PFB and PFBF Increases
Single & Double Increase Techniques
In order to knit a shape other than just a rectangle, 'increases' and 'decreases' are vital.
Increases are methods used to increase the total number of stitches on your needles so that what you're knitting becomes wider.
Decreases are methods used to decrease the total number of stitches on your needles so that what you're knitting becomes narrower.
On this page I'm going to teach you how to knit the pfb and pfbf increases, which are the purl equivalents of the kfb and kfbf increases respectively. They are usually used part-way through a row of purl stitches.
pfb = purl front and back.
This is a single decrease i.e. it increases the total number of stitches on your needles by 1.
pfbf = purl front, back and front again.
This is a double decrease i.e. it increases the total number of stitches on your needles by 2.
'Front' and 'back' refers to where you knit into a stitch; through the front of the loop or through the back of the loop (loop = stitch).
You may find that in these methods, the purling through the back of the loop (p tbl) is quite awkward to do...but don't worry, that's how it's supposed to be!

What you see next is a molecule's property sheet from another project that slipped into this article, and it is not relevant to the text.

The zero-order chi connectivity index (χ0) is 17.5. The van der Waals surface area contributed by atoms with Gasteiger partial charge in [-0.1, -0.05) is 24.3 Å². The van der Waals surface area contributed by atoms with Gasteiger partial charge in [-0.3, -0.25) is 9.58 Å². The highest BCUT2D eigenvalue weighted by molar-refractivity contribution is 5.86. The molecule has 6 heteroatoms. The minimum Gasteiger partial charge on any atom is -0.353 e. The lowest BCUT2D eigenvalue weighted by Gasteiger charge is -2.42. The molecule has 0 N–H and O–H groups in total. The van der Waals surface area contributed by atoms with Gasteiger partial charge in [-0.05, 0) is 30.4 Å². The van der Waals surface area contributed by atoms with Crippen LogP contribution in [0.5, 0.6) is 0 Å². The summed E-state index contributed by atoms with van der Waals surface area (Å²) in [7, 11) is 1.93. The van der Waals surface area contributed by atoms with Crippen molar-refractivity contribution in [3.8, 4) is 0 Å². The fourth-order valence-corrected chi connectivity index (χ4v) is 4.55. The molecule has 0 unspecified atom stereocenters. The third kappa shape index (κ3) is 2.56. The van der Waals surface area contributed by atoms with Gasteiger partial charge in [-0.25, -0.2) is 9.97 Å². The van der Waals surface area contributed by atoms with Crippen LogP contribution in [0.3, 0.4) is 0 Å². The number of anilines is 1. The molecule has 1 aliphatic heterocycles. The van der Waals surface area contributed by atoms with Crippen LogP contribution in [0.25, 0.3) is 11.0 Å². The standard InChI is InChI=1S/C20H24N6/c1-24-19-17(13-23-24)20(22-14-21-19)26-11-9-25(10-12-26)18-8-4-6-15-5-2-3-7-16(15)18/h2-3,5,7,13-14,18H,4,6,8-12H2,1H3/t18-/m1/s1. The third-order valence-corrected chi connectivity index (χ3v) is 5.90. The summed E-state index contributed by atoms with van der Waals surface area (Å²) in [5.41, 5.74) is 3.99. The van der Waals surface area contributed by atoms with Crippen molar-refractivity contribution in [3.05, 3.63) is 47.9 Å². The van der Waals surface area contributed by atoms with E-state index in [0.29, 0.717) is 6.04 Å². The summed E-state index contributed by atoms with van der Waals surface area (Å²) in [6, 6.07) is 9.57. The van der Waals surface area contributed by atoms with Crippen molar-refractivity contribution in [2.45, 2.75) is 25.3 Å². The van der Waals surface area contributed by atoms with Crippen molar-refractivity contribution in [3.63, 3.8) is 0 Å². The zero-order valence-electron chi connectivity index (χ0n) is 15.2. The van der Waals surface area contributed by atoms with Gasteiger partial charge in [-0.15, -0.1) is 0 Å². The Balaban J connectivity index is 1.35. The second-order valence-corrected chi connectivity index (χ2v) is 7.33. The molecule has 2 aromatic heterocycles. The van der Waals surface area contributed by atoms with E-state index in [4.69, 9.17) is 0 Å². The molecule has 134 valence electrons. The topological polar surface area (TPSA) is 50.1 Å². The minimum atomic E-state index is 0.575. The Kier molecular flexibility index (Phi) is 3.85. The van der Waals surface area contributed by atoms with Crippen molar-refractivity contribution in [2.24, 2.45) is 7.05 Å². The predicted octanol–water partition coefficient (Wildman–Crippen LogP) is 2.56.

In the demo below, I have added an alternative to the pfb at the end of the video; the pbf.
This means that you purl into the back of the loop before you knit through the front of the loop, which makes it a bit less awkward to do.
So if you're struggling with the pfb, you can switch to the pbf if you wish. The appearance is slightly different, but it gets the same result. It also more closely mirrors the kfb increase.
Both the pfb and pfbf are 'left-leaning' increases.
All this means is that these increases, like most other increases, lean/slant to one side when you look at them from the front of your knitting.
The pfb and pfbf lean slightly to the left.
They are also sometimes referred to as 'bar' increases, because they create a small, raised 'bar' of yarn, which is visible on the front of the knitting.
Thanks for reading :)